Tag Archives: Packard Motor Car Company

22 May 1948

Jackie Cochran with her record-setting P-51B Mustang, NX28388.

22 May 1948: Jackie Cochran flew her “Lucky Strike Green” North American Aviation P-51B-15-NA Mustang, USAAF serial number 43-24760, civil registration NX28388, over a 2,000 kilometer (1,242.743 miles) closed circuit from Palm Springs, California, to a point near Santa Fe, New Mexico, and return. The flight took 2 hours, 46 minutes. Her Mustang averaged 720.13 kilometers per hour (447.47 miles per hour), setting two Fédération Aéronautique Internationale (FAI) World Records for Speed,¹ and United States National Aeronautic Association speed record for its class. Two days later, she would set another speed record in this same P-51.

Screen Shot 2015-01-02 at 12.19.05Jackie Cochran had broken the previous record, 708.592 kilometers per hour (440.299 miles per hour), which had been set by Lieutenant John J. Hancock, U.S. Air Force, with a Lockheed P-80A Shooting Star jet fighter two years earlier.² [See TDiA, 19 May 1946]

Jackie Cochran bought NX28388 from North American Aviation, Inc., 6 August 1946. Cochran also flew the green P-51B in the 1946 and 1948 Bendix Trophy Races, in which she placed 2nd and 3rd. Her Mustang was flown by Bruce Gimbel in the 1947 Bendix race, placing 4th.

Jackie Cochran's green North American Aviation P-51B-15-NA Mustang, NX28388. (FAI)
Jackie Cochran’s green North American Aviation P-51B-15-NA Mustang, NX28388. (FAI)

Interviewed about the new speed records, Jackie said,

“Last Saturday’s flight was for blood. I bought this P-51 two years ago and ever since have been fixing it up for the one objective of beating the Army’s jet 2,000 kilometer speed record. The Bendix Race and other flights were just incidental. . . .”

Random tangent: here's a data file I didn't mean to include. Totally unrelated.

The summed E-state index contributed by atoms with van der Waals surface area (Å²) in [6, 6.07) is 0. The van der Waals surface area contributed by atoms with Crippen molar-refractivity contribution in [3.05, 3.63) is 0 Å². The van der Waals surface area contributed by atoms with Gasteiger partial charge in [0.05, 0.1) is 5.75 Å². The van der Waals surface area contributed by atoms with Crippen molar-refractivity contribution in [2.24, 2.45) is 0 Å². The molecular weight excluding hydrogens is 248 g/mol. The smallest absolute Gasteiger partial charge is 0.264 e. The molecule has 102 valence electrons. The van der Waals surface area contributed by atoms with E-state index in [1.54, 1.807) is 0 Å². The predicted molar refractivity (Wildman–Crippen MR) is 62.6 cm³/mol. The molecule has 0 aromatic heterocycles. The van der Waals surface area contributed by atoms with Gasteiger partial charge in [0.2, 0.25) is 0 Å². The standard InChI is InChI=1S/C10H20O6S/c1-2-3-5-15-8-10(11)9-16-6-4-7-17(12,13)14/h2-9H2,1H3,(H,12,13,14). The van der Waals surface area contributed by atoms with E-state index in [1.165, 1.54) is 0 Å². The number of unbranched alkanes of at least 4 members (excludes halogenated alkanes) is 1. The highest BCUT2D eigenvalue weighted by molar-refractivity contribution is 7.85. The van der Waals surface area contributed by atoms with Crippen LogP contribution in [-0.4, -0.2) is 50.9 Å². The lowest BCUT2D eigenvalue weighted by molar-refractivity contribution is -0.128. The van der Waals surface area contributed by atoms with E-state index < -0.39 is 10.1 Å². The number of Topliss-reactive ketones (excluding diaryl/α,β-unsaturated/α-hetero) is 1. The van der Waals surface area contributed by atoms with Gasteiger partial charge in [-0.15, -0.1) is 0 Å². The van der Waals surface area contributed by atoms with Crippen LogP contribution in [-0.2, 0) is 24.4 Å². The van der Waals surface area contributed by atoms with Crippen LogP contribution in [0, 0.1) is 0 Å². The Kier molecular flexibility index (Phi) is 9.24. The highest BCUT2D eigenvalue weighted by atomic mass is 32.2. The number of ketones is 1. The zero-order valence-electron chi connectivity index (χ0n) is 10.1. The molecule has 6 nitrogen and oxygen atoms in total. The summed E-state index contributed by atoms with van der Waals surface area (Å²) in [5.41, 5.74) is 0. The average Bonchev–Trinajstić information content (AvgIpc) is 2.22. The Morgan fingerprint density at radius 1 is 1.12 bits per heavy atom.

WASP NEWSLETTER, July 1948, Volume V, Number Two, at Page 2.

The P-51B and P-51C are virtually Identical. The P-51Bs were built by North American Aviation, Inc., at Inglewood, California. P-51Cs were built at North American’s Dallas, Texas plant. They were 32 feet, 2.97 inches (9.829 meters) long, with a wingspan of 37 feet, 0.31-inch (11.282 meters) and overall height of 13 feet, 8 inches (4.167 meters) high. The fighter had an empty weight of 6,985 pounds (3,168 kilograms) and a maximum gross weight of 11,800 pounds (5,352 kilograms).

The P-51B was the first version of the North American Aviation fighter to be powered by the Merlin engine in place of the Allison V-1710. Rolls-Royce had selected the Packard Motor Car Company to build Merlin aircraft engines in the United States under license. NX28388 was powered by a Packard-built V-1650-7, serial number V332415, which was based on the Merlin 66. It was a right-hand tractor, liquid-cooled, supercharged 1,649-cubic-inch-displacement (27.04-liter), single overhead cam (SOHC) 60° V-12 engine, which produced 1,490 horsepower at Sea Level, turning 3,000 r.p.m. at 61 inches of manifold pressure (V-1650-7). (Military Power rating, 15 minute limit.) The engine drove a four-bladed Hamilton Standard Hydromatic constant-speed propeller with a diameter of 11 feet, 2 inches (3.404 meters) through a 0.479:1 gear reduction.

The P-51B had a cruise speed of 362 miles per hour (583 kilometers per hour) and the maximum speed was 439 miles per hour (707 kilometers per hour) at 25,000 feet (7,620 meters). The service ceiling was 41,900 feet (12,771 meters). With internal fuel, the combat range was 755 miles (1,215 kilometers).

In military service, armament consisted of four Browning AN-M2 .50-caliber machine guns, mounted two in each wing, with 350 rounds per gun for the inboard guns and 280 rounds per gun for the outboard.

1,988 P-51B Mustangs were built at North American’s Inglewood, California plant and another 1,750 P-51Cs were produced at Dallas, Texas. This was nearly 23% of the total P-51 production.

Jackie Cochran's North American Aviation P-51B Mustang, NX28388. (San Diego Air and Space Museum Archives)
Jackie Cochran’s North American Aviation P-51B Mustang, NX28388, on the flight line at the Cleveland National Air Races, 1948. (San Diego Air and Space Museum Archives)